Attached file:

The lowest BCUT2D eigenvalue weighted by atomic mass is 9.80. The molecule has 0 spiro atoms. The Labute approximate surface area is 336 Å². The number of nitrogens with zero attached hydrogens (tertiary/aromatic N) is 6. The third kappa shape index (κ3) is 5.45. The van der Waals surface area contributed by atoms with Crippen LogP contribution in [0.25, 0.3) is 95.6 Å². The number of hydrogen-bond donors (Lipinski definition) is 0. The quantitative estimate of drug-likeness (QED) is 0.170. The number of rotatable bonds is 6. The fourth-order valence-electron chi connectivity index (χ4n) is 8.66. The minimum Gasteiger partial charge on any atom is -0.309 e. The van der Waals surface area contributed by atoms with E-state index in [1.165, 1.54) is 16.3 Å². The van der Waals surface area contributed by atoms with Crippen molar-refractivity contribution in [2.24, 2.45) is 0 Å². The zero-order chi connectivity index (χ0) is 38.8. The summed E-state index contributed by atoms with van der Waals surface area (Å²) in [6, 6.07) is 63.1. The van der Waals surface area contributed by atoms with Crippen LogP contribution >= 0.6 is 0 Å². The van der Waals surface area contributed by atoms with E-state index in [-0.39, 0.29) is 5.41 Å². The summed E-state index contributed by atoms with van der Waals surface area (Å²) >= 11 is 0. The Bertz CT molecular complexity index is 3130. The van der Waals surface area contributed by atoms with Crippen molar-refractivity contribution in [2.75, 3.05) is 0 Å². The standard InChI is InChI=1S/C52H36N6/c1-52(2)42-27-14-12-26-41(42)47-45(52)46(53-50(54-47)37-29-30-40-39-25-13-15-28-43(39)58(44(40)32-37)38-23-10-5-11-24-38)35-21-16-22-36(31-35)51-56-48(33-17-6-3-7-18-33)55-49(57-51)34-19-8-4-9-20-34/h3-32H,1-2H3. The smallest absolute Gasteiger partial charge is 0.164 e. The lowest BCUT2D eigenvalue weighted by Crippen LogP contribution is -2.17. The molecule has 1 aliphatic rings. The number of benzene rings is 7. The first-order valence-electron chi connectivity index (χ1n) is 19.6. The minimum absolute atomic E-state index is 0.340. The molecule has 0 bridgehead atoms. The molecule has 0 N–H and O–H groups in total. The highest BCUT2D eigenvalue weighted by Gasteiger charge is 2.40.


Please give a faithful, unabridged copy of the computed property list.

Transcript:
The lowest BCUT2D eigenvalue weighted by atomic mass is 9.80. The molecule has 0 spiro atoms. The Labute approximate surface area is 336 Å². The number of nitrogens with zero attached hydrogens (tertiary/aromatic N) is 6. The third kappa shape index (κ3) is 5.45. The van der Waals surface area contributed by atoms with Crippen LogP contribution in [0.25, 0.3) is 95.6 Å². The number of hydrogen-bond donors (Lipinski definition) is 0. The quantitative estimate of drug-likeness (QED) is 0.170. The number of rotatable bonds is 6. The fourth-order valence-electron chi connectivity index (χ4n) is 8.66. The minimum Gasteiger partial charge on any atom is -0.309 e. The van der Waals surface area contributed by atoms with E-state index in [1.165, 1.54) is 16.3 Å². The van der Waals surface area contributed by atoms with Crippen molar-refractivity contribution in [2.24, 2.45) is 0 Å². The zero-order chi connectivity index (χ0) is 38.8. The summed E-state index contributed by atoms with van der Waals surface area (Å²) in [6, 6.07) is 63.1. The van der Waals surface area contributed by atoms with Crippen LogP contribution >= 0.6 is 0 Å². The van der Waals surface area contributed by atoms with E-state index in [-0.39, 0.29) is 5.41 Å². The summed E-state index contributed by atoms with van der Waals surface area (Å²) >= 11 is 0. The Bertz CT molecular complexity index is 3130. The van der Waals surface area contributed by atoms with Crippen molar-refractivity contribution in [2.75, 3.05) is 0 Å². The standard InChI is InChI=1S/C52H36N6/c1-52(2)42-27-14-12-26-41(42)47-45(52)46(53-50(54-47)37-29-30-40-39-25-13-15-28-43(39)58(44(40)32-37)38-23-10-5-11-24-38)35-21-16-22-36(31-35)51-56-48(33-17-6-3-7-18-33)55-49(57-51)34-19-8-4-9-20-34/h3-32H,1-2H3. The smallest absolute Gasteiger partial charge is 0.164 e. The lowest BCUT2D eigenvalue weighted by Crippen LogP contribution is -2.17. The molecule has 1 aliphatic rings. The number of benzene rings is 7. The first-order valence-electron chi connectivity index (χ1n) is 19.6. The minimum absolute atomic E-state index is 0.340. The molecule has 0 bridgehead atoms. The molecule has 0 N–H and O–H groups in total. The highest BCUT2D eigenvalue weighted by Gasteiger charge is 2.40.